Barrett, Devlin, Adam Entous, Ellen Nakashima, and Sari Horwitz. “Special counsel is investigating Trump for possible obstruction of justice, officials say”. The Washington Post. 14 June 2017.

Goldsmith, Jack. “Why Hasn’t Rod Rosenstein Recused Himself from the Mueller Investigation?” Lawfare. 5 January 2018.

Schmidt, Michael S. “Obstruction Inquiry Shows Trump’s Struggle to Keep Grip on Russia Investigation”. The New York Times. 4 January 2018.

The 2020 Republican Presidential Nomination Contest

Sen. Ted Cruz (R-TX) flashes a thumbs up as he leaves the stage during the third day of the Republican National Convention in Cleveland, 20 July 2016.  (Photo by J. Scott Applewhite/AP)

We might reasonably propose that it bodes naught but ill for Republicans that we might consider the 2020 GOP presidential nomination contest already afoot. We might also wish to be joking about that, but this is your Republican Party after all.

Before Ted Cruz’s memorable remarks at the Republican National Convention last night, the Texas senator hosted an outdoor event with supporters in Cleveland yesterday afternoon. As luck would have it, Donald Trump’s plane flew overhead when Cruz said the party had a nominee―and his backers started booing.

And while the timing was notable, so too was the fact that Cruz’s supporters chanted “2020” during the event.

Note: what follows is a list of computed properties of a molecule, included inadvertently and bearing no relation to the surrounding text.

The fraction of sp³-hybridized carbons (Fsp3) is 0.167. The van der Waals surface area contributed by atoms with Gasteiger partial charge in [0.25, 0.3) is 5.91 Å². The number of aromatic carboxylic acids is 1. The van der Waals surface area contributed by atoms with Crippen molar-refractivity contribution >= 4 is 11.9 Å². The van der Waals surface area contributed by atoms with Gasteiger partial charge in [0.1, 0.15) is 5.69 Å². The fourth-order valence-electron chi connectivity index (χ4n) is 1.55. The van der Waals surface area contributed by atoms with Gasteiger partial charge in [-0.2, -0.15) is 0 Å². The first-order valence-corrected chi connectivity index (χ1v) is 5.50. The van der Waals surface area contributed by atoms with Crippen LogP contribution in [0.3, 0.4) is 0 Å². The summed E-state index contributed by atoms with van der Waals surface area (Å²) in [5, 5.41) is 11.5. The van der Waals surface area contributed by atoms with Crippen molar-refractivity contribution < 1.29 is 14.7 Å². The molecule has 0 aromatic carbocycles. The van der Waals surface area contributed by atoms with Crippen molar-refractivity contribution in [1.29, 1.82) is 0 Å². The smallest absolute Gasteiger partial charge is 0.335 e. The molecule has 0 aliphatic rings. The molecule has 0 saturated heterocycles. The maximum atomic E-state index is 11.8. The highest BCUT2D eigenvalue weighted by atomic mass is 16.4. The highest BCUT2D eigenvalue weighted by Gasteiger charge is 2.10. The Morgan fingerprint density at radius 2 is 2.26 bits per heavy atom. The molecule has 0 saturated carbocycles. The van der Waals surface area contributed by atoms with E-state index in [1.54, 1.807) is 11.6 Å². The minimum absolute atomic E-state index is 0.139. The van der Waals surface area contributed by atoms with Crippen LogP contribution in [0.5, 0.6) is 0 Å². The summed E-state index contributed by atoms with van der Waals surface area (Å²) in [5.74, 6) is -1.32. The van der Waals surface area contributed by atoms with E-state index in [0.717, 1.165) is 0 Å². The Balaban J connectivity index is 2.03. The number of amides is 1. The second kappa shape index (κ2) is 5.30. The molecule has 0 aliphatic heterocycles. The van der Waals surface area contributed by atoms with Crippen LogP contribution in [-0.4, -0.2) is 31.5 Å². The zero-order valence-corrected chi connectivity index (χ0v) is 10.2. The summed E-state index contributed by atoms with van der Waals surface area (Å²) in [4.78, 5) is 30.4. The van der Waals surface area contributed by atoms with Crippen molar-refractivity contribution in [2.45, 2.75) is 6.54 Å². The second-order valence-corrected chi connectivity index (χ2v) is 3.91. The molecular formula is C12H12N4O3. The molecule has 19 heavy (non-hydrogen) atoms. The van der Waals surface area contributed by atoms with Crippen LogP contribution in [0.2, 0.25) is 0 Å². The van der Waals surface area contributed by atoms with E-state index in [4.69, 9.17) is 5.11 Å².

Steve Benen continues, noting, “as ridiculous as this may seem to Americans who are already tired of the 2016 presidential race, there is little doubt that Republican jostling is well underway―in the 2020 race.”

Nor is Mr. Benen joking.

(more…)

The Ryan Budget (Murmur Mix)

House Speaker Paul Ryan, R-Wis. meets with reporters on Capitol Hill in Washington, D.C., Wednesday, 16 December 2015. (AP Photo/J. Scott Applewhite)

“When the next Democratic speaker wants to spend $350 billion over ten years to make public colleges tuition-free for undergraduates, the system will turn in knots to make it seem like we’re broke and can’t afford it. But when Speaker Ryan wants $350 billion to help multinational corporations lower their tax burdens, the system will clear the runway as quickly as possible for these vital and necessary investments.”

David T. S. Jonas